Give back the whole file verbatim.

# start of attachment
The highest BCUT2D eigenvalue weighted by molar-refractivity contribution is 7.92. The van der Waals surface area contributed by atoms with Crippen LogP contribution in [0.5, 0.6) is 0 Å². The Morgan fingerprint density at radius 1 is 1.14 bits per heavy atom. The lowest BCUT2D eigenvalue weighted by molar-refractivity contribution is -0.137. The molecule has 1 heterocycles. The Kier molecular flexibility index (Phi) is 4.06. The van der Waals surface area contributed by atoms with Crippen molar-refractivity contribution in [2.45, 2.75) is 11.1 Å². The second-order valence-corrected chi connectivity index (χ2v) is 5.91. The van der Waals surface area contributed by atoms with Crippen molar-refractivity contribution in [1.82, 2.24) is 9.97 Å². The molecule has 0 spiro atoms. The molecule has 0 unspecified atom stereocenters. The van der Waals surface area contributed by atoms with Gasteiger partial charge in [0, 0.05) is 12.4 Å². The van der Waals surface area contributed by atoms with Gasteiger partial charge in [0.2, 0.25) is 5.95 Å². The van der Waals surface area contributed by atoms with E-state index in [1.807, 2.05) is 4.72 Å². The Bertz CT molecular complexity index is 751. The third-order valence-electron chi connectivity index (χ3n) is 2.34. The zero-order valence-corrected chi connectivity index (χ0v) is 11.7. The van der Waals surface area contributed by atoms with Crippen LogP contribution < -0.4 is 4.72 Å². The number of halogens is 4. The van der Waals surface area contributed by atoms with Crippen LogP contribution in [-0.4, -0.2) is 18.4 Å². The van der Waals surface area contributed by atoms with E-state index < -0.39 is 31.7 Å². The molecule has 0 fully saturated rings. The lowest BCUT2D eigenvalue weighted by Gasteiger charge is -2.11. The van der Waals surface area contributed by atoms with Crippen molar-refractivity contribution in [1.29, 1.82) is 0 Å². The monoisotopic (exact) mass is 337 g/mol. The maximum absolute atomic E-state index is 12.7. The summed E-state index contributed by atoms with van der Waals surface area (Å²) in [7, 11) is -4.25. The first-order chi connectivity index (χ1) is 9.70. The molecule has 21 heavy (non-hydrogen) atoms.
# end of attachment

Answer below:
The highest BCUT2D eigenvalue weighted by molar-refractivity contribution is 7.92. The van der Waals surface area contributed by atoms with Crippen LogP contribution in [0.5, 0.6) is 0 Å². The Morgan fingerprint density at radius 1 is 1.14 bits per heavy atom. The lowest BCUT2D eigenvalue weighted by molar-refractivity contribution is -0.137. The molecule has 1 heterocycles. The Kier molecular flexibility index (Phi) is 4.06. The van der Waals surface area contributed by atoms with Crippen molar-refractivity contribution in [2.45, 2.75) is 11.1 Å². The second-order valence-corrected chi connectivity index (χ2v) is 5.91. The van der Waals surface area contributed by atoms with Crippen molar-refractivity contribution in [1.82, 2.24) is 9.97 Å². The molecule has 0 spiro atoms. The molecule has 0 unspecified atom stereocenters. The van der Waals surface area contributed by atoms with Gasteiger partial charge in [0, 0.05) is 12.4 Å². The van der Waals surface area contributed by atoms with Gasteiger partial charge in [0.2, 0.25) is 5.95 Å². The van der Waals surface area contributed by atoms with E-state index in [1.807, 2.05) is 4.72 Å². The Bertz CT molecular complexity index is 751. The third-order valence-electron chi connectivity index (χ3n) is 2.34. The zero-order valence-corrected chi connectivity index (χ0v) is 11.7. The van der Waals surface area contributed by atoms with Crippen LogP contribution < -0.4 is 4.72 Å². The number of halogens is 4. The van der Waals surface area contributed by atoms with Crippen LogP contribution in [-0.4, -0.2) is 18.4 Å². The van der Waals surface area contributed by atoms with E-state index < -0.39 is 31.7 Å². The molecule has 0 fully saturated rings. The lowest BCUT2D eigenvalue weighted by Gasteiger charge is -2.11. The van der Waals surface area contributed by atoms with Crippen molar-refractivity contribution in [1.29, 1.82) is 0 Å². The monoisotopic (exact) mass is 337 g/mol. The maximum absolute atomic E-state index is 12.7. The summed E-state index contributed by atoms with van der Waals surface area (Å²) in [7, 11) is -4.25. The first-order chi connectivity index (χ1) is 9.70. The molecule has 21 heavy (non-hydrogen) atoms.